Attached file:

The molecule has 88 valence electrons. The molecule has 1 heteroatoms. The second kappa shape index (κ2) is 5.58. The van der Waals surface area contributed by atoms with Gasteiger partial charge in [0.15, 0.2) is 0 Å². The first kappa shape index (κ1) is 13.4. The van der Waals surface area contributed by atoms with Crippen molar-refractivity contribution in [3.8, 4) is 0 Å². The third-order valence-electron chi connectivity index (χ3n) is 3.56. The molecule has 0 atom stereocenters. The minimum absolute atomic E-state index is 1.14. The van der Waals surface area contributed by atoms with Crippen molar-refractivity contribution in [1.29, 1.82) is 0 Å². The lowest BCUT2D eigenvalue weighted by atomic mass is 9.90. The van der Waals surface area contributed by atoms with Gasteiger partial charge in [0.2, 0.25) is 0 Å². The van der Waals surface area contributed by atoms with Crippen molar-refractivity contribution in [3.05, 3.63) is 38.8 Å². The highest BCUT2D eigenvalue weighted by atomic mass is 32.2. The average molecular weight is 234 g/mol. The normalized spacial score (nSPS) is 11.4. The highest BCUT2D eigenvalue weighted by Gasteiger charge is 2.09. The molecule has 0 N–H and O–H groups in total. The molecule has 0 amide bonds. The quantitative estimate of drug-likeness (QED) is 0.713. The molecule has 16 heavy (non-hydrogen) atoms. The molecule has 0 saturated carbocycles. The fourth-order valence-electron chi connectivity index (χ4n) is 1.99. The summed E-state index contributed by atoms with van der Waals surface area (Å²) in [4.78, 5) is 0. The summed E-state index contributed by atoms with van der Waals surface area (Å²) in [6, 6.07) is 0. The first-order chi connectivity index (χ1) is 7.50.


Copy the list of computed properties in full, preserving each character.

The molecule has 88 valence electrons. The molecule has 1 heteroatoms. The second kappa shape index (κ2) is 5.58. The van der Waals surface area contributed by atoms with Gasteiger partial charge in [0.15, 0.2) is 0 Å². The first kappa shape index (κ1) is 13.4. The van der Waals surface area contributed by atoms with Crippen molar-refractivity contribution in [3.8, 4) is 0 Å². The third-order valence-electron chi connectivity index (χ3n) is 3.56. The molecule has 0 atom stereocenters. The minimum absolute atomic E-state index is 1.14. The van der Waals surface area contributed by atoms with Crippen molar-refractivity contribution in [1.29, 1.82) is 0 Å². The lowest BCUT2D eigenvalue weighted by atomic mass is 9.90. The van der Waals surface area contributed by atoms with Gasteiger partial charge in [0.2, 0.25) is 0 Å². The van der Waals surface area contributed by atoms with Crippen molar-refractivity contribution in [3.05, 3.63) is 38.8 Å². The highest BCUT2D eigenvalue weighted by atomic mass is 32.2. The average molecular weight is 234 g/mol. The normalized spacial score (nSPS) is 11.4. The highest BCUT2D eigenvalue weighted by Gasteiger charge is 2.09. The molecule has 0 N–H and O–H groups in total. The molecule has 0 amide bonds. The quantitative estimate of drug-likeness (QED) is 0.713. The molecule has 16 heavy (non-hydrogen) atoms. The molecule has 0 saturated carbocycles. The fourth-order valence-electron chi connectivity index (χ4n) is 1.99. The summed E-state index contributed by atoms with van der Waals surface area (Å²) in [4.78, 5) is 0. The summed E-state index contributed by atoms with van der Waals surface area (Å²) in [6, 6.07) is 0. The first-order chi connectivity index (χ1) is 7.50.